3. I think it funny that it even got started in the first place. Something like that is doomed to fail in advance, for the reasons stated, and others. My guess is that many would say it needs to be differentially balanced to be considered, yet a lot of great sounding gear is single ended.

    Drawing boxes like this tends to impead new technology. As an example, the first CD players were horrible sounding, not because the idea was flawed, but because the technology was in its infancy. Computer audio is another example. Would something like Apple HomePod make it, or the original iPod & iTunes?

    The best attempt at this that I have seen is THX certification for home theater, which is a list of minimal requirements that are more black & white.

  4. I cannot believe our host is serious today.
    “flat imaging, 2-dimensional sound, too bright, too this or not enough of that”
    A lot of completely subjective judgements. I heard people judge completely differently about these qualities at numerous audio shows and at dealer shops. Too bright for some, is transparent and open for others. Just the right amount of bass is too boomy for others. And so on.
    And with those criteria a “jury” of wise men (women ?) would decide what device is good or not good ?
    Human beings with their own subjective perceptions, not better than mine.
    I’ll make my own judgements and separate the wheat from the chaff myself.
    Audiophile rating system ? Bad idea.

  5. Hi Paul,
    I totally agree you and Mr. Squirrel that in order to obtain some objectivity on a subjective matter such as audio reviewing, the FIRST requirement should be that all audio reviewers wishing to have credibility obtain at least a yearly hearing test and post their respective results. That is not hard to accomplish, I obtain yearly hearing tests at my local Costco they are relatively inexpensive and allow me to compare the results going back decades when my employer mandated them. I have NEVER read a review form ANY audio reviewer concerning their relative hearing threshold / frequency capability. I am reminded of the phase “if one wishes to talk the talk, then walk the walk”. I would be happy to post the results of my latest hearing test, “I ain’t proud… or tired” I think Arlo illustrated that better.
    I remember a “scoring” system back in the day mandated by the FTC concerning amplifier power specifications. At the time there was no standard concerning what a manufacturer could claim vs reality into a specific loudspeaker load impedance. It was not perfect nor still is “RMS power” .. really? At least it leveled the “playing field” and was something the average consumer could work with. I am not a fan of legislation, perhaps the FTC should give the audio industry another glance at some of the relative unverifiable claims advertised.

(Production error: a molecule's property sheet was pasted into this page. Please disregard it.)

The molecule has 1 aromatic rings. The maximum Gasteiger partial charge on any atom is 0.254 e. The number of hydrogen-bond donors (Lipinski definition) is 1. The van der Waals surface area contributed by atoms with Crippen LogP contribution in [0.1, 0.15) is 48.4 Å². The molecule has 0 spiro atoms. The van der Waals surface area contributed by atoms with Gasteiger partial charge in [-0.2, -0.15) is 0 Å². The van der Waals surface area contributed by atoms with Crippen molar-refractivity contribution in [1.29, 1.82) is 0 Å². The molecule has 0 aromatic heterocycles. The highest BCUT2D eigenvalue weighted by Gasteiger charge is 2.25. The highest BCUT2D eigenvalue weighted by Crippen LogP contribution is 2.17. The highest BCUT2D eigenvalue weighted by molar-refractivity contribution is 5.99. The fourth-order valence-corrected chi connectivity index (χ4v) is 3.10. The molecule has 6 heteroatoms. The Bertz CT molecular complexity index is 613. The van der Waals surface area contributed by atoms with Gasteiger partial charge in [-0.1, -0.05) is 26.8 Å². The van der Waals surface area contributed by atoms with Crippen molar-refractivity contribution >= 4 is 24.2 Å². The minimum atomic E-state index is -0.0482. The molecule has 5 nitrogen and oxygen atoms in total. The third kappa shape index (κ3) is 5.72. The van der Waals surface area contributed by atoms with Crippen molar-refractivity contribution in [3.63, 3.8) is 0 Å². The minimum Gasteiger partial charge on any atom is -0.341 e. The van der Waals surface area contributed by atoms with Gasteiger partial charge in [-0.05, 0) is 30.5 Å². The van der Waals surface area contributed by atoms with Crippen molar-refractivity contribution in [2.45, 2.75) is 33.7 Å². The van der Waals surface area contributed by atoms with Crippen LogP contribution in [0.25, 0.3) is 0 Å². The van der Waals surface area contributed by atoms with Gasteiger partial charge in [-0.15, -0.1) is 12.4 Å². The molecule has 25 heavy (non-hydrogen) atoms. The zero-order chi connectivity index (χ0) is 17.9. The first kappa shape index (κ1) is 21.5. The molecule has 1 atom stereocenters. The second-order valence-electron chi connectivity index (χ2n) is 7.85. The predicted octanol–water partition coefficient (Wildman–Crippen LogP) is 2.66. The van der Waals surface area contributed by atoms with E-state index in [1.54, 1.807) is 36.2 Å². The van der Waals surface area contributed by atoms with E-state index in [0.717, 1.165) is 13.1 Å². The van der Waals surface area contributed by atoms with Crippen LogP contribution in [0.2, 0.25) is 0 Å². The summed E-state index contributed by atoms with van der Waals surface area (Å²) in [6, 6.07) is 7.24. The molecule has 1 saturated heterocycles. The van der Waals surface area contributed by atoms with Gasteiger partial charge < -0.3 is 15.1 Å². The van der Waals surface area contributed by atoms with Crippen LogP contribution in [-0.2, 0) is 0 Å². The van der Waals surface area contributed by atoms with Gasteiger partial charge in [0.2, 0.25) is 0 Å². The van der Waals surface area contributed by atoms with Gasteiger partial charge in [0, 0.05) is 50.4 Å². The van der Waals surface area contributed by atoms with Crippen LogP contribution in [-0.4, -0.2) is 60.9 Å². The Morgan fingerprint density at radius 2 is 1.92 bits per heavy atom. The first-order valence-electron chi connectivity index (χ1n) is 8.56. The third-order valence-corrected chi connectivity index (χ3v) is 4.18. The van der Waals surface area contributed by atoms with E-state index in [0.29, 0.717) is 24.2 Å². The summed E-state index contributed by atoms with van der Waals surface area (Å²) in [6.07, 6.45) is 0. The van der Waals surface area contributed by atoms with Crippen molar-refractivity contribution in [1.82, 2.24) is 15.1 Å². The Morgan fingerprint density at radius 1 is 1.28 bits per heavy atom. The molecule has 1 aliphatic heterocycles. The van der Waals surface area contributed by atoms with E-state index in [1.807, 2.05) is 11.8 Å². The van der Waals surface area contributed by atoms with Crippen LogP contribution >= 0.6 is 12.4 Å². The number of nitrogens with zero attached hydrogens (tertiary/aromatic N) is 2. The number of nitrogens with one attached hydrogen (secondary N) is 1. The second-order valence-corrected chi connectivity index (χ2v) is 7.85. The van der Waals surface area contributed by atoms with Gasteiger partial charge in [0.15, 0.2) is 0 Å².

Today it seems science and scientific endeavors are lost on quite a few audio manufacturers, claims of this and that are substantiated by reviewers of questionable authority, credentials and financial affiliations. Those matters should also be revealed in any “objective” review. Yeah, I stepped on the proverbial land mine there but it needs to be said. As a music lover that happens to have the proverbial “Boat or Harley Davidson” trans-mutated into an audio system, I get all kinds of questions concerning “what should I purchase?”, the average consumer is not stupid or ignorant, they see for themselves the “elitist” attitude of unfortunately a few audio retailers and run away. Perhaps one of the reasons the “brick and mortars” are becoming extinct. My basic answer to them is trust your own ears and respect your wallet. It really makes me sad when I illustrate many audio “miracle claims” are in the same classification as the latest diet fad. I get it, it’s a mature market, claims must be made to get attention but not at the expense of prospective customers, they WILL eventually see the dichotomy. It’s too bad but expecting honesty in audio is almost like expecting honesty in.. OK, no more land mines. It’s cool to see companies like yours trying to make a difference, I just hope you have a windmill on your property to practice tilting on.
    IMHO, in order for our hobby to get passed on as opposed to passed by is to accept that we are ALL music lovers and what we listen through is trivial (another land mine, darn it). When I was a kid, I had a 9 transistor radio and was totally cool with it. You can’t imagine how much joy it gave me and concerning what equipment folks listen to now as long as they know there are alternatives and are happy with what they have. Who are we as Boat or Harley owners to judge them? It’s the MUSIC that matters first… right ?

    1. ‘I remember a “scoring” system back in the day mandated by the FTC concerning amplifier power specifications.’

      Yes. That was a big deal for various years and then sort of faded away. It was far from perfect in audiophile terms but at least it seemed to scuttle for a while many specious 1000 watt amplifier power claims.

      Was it rescinded? Or is it simply not enforced? Which leads to the question of whether it was ever actually enforced by FTC actions against manufacturers.